Friday, October 16, 2009

Bribing Letterman

We’ve had quite a discussion of bribes recently within these four walls, and while it was going on I got to thinking there was another bribe case, a famous one, taking place at the same time out in the real world.

Of course, the David Letterman situation has more to do with criminal extortion than just a bribe, but the similarity was striking.

Money was demanded of a person. This called for a decision: should he pay or not pay?

If he did not pay, he was assured there would be bad consequences; personal information would be released that could be disastrous for his career, as well as threatening for his family life.

Letterman decided not to pay. I have no idea what the personal info was. Surely there must be one or two other cases where showbiz celebrities have fooled around with members of the opposite sex, so that can’t be it. Perhaps it has to do with things of a more serious nature. I suppose this will all be coming out in the coming weeks.

In the meantime, this much is true. David Letterman was told he had to pay up – in a way it was very similar to being forced to pay a bribe – and he refused to do so.


Lulu LaBonne said...

Catching up on bribery and blackmail here Berowne. Those words are often interchangeable but reading your last post we are aware that the officials we have to 'bribe' when we do filming trips in Africa don't actually get paid, the authorities assume that they will be asking for money directly from the public. (Don't some US bars work like that with the bar tender relying on tips).

BTW we may have digital cameras now but we still take 20 X 23kg cases on each trip!

Berowne said...

Very interesting comment; glad to hear from someone now in the production business.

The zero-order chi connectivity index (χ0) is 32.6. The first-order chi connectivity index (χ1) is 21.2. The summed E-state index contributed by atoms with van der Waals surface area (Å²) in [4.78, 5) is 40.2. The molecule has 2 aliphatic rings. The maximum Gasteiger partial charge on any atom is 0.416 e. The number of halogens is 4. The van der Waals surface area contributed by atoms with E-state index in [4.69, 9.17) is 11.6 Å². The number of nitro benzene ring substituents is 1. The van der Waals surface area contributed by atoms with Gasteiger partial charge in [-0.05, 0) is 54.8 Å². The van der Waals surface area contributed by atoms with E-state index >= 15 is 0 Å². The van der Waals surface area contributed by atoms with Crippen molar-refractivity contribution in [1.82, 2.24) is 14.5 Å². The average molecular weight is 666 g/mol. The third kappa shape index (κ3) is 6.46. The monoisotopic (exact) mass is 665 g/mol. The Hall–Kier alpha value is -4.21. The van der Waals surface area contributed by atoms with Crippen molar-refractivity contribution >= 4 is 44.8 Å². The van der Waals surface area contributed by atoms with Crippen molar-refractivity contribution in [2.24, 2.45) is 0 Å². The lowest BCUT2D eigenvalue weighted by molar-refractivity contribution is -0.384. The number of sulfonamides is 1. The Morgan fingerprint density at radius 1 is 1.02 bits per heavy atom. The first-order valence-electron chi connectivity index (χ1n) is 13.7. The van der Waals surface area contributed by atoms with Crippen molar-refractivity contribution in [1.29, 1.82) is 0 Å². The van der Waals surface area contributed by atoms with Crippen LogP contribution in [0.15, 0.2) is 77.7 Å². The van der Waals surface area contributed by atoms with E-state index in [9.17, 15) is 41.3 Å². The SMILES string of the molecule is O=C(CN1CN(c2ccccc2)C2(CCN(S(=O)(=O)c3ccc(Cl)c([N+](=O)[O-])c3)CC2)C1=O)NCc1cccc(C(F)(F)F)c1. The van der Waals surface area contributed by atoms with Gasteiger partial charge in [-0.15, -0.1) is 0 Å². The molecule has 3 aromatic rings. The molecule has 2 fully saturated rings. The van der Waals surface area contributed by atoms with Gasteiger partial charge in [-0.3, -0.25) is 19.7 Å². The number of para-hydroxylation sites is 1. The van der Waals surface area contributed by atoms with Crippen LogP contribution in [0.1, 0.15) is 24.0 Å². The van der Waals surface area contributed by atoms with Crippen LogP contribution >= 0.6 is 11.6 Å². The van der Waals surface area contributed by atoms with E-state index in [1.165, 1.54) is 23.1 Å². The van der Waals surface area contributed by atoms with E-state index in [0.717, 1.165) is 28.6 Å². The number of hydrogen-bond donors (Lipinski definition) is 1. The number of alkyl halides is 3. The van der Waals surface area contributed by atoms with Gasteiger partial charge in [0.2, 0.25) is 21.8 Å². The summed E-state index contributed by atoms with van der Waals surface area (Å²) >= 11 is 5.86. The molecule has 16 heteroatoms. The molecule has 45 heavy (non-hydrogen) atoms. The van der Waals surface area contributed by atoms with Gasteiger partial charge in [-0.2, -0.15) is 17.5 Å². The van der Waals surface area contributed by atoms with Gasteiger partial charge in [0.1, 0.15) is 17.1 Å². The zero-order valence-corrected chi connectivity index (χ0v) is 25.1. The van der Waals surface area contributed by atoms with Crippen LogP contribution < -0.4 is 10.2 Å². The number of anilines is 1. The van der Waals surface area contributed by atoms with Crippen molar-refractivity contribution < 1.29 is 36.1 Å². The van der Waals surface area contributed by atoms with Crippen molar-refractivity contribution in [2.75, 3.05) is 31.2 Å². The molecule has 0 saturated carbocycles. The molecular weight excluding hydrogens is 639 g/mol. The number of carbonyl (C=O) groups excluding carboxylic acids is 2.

I was not aware that any of the customs officials I had to deal with were not paid. In my opinion they were all paid, even in Africa. It's probable they were not paid much, however.

A bartender may rely on tips, but one does not feel he may destroy your equipment if you don't tip him. In other words, you have a choice. I never felt I had a choice when I was asked for a bribe overseas.

French Fancy said...

Don't let Lulu fool you into thinking those production cases are full of equipment. It's her wardrobe they cart around from country to country.

Jeanne said...

I have to say, I admired Letterman for refusing to be extorted.

Berowne said...

FF: It's her (Lulu's) wardrobe they cart around from country to country. <<

Ha. Wish I could see her when she's fully decked out. :-)

Berowne said...

Jeanne: I have to say, I admired Letterman for refusing to be extorted. <<

Yes, and he handled the situation well. One thing that seems to be true is that a denial usually tends to be worse than the crime. I remember when Rockefeller died in fragrant delicto, to mishandle the Latin phrase, and the family simply denied that such a thing had happened.

Naturally this served to release a huge pack of investigative media folks who turned the event into a kind of criminal investigation and of course they, with great fanfare, dug up the truth. It would have been much quieter and less sensational if the family had made a single statement that said simply, yes, that is what happened.

That's pretty much the way Letterman handled it.

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